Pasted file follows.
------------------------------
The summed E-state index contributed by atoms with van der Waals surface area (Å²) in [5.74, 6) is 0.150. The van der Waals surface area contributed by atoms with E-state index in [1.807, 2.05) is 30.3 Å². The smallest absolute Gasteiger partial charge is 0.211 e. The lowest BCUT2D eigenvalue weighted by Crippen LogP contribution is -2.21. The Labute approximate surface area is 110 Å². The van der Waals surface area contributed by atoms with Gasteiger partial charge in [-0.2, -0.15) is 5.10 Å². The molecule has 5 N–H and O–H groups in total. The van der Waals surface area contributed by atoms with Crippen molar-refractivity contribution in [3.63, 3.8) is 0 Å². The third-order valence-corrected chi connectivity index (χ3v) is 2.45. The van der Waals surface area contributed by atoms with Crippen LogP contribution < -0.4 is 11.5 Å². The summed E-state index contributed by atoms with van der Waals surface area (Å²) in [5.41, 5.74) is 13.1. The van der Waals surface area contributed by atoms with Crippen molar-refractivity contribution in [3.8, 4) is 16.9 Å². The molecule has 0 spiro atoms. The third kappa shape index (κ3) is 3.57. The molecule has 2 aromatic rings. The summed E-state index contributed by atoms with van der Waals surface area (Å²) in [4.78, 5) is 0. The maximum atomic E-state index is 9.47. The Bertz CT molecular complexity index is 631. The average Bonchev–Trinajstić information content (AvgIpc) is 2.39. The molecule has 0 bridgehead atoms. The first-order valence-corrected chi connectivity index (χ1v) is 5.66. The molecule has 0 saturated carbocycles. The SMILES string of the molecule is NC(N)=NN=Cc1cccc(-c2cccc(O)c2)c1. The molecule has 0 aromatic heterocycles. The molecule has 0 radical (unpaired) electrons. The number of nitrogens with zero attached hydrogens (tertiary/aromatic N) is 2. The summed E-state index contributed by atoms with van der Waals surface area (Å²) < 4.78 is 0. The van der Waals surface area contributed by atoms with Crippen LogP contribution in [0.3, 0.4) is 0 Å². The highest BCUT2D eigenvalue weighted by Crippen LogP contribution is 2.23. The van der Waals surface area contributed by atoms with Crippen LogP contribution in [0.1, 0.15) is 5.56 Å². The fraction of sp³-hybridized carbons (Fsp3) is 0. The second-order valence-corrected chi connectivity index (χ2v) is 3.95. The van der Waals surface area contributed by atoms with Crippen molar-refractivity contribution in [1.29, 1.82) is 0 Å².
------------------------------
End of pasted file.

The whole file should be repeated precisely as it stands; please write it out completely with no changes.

The summed E-state index contributed by atoms with van der Waals surface area (Å²) in [5.74, 6) is 0.150. The van der Waals surface area contributed by atoms with E-state index in [1.807, 2.05) is 30.3 Å². The smallest absolute Gasteiger partial charge is 0.211 e. The lowest BCUT2D eigenvalue weighted by Crippen LogP contribution is -2.21. The Labute approximate surface area is 110 Å². The van der Waals surface area contributed by atoms with Gasteiger partial charge in [-0.2, -0.15) is 5.10 Å². The molecule has 5 N–H and O–H groups in total. The van der Waals surface area contributed by atoms with Crippen molar-refractivity contribution in [3.63, 3.8) is 0 Å². The third-order valence-corrected chi connectivity index (χ3v) is 2.45. The van der Waals surface area contributed by atoms with Crippen LogP contribution < -0.4 is 11.5 Å². The summed E-state index contributed by atoms with van der Waals surface area (Å²) in [5.41, 5.74) is 13.1. The van der Waals surface area contributed by atoms with Crippen molar-refractivity contribution in [3.8, 4) is 16.9 Å². The molecule has 0 spiro atoms. The third kappa shape index (κ3) is 3.57. The molecule has 2 aromatic rings. The summed E-state index contributed by atoms with van der Waals surface area (Å²) in [4.78, 5) is 0. The maximum atomic E-state index is 9.47. The Bertz CT molecular complexity index is 631. The average Bonchev–Trinajstić information content (AvgIpc) is 2.39. The molecule has 0 bridgehead atoms. The first-order valence-corrected chi connectivity index (χ1v) is 5.66. The molecule has 0 saturated carbocycles. The SMILES string of the molecule is NC(N)=NN=Cc1cccc(-c2cccc(O)c2)c1. The molecule has 0 aromatic heterocycles. The molecule has 0 radical (unpaired) electrons. The number of nitrogens with zero attached hydrogens (tertiary/aromatic N) is 2. The summed E-state index contributed by atoms with van der Waals surface area (Å²) < 4.78 is 0. The van der Waals surface area contributed by atoms with Crippen LogP contribution in [0.3, 0.4) is 0 Å². The highest BCUT2D eigenvalue weighted by Crippen LogP contribution is 2.23. The van der Waals surface area contributed by atoms with Crippen LogP contribution in [0.1, 0.15) is 5.56 Å². The fraction of sp³-hybridized carbons (Fsp3) is 0. The second-order valence-corrected chi connectivity index (χ2v) is 3.95. The van der Waals surface area contributed by atoms with Crippen molar-refractivity contribution in [1.29, 1.82) is 0 Å².